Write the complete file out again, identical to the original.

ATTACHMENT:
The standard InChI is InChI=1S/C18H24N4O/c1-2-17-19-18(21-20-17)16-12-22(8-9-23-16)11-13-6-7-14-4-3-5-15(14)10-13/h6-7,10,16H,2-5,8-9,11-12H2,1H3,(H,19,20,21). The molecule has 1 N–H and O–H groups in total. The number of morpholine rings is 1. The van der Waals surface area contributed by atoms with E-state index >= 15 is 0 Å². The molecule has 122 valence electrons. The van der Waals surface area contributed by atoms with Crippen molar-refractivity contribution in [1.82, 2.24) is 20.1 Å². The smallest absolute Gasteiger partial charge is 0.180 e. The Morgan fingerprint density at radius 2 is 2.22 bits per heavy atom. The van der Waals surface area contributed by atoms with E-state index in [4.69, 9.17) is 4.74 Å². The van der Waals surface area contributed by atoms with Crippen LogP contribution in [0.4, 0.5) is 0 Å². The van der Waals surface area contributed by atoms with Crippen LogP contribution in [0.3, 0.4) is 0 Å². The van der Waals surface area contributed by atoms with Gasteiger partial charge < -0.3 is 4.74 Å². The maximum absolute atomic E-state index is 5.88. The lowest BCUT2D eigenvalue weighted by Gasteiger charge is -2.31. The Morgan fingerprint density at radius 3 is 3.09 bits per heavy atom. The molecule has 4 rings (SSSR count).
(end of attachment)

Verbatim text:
The standard InChI is InChI=1S/C18H24N4O/c1-2-17-19-18(21-20-17)16-12-22(8-9-23-16)11-13-6-7-14-4-3-5-15(14)10-13/h6-7,10,16H,2-5,8-9,11-12H2,1H3,(H,19,20,21). The molecule has 1 N–H and O–H groups in total. The number of morpholine rings is 1. The van der Waals surface area contributed by atoms with E-state index >= 15 is 0 Å². The molecule has 122 valence electrons. The van der Waals surface area contributed by atoms with Crippen molar-refractivity contribution in [1.82, 2.24) is 20.1 Å². The smallest absolute Gasteiger partial charge is 0.180 e. The Morgan fingerprint density at radius 2 is 2.22 bits per heavy atom. The van der Waals surface area contributed by atoms with E-state index in [4.69, 9.17) is 4.74 Å². The van der Waals surface area contributed by atoms with Crippen LogP contribution in [0.4, 0.5) is 0 Å². The van der Waals surface area contributed by atoms with Crippen LogP contribution in [0.3, 0.4) is 0 Å². The van der Waals surface area contributed by atoms with Gasteiger partial charge < -0.3 is 4.74 Å². The maximum absolute atomic E-state index is 5.88. The lowest BCUT2D eigenvalue weighted by Gasteiger charge is -2.31. The Morgan fingerprint density at radius 3 is 3.09 bits per heavy atom. The molecule has 4 rings (SSSR count).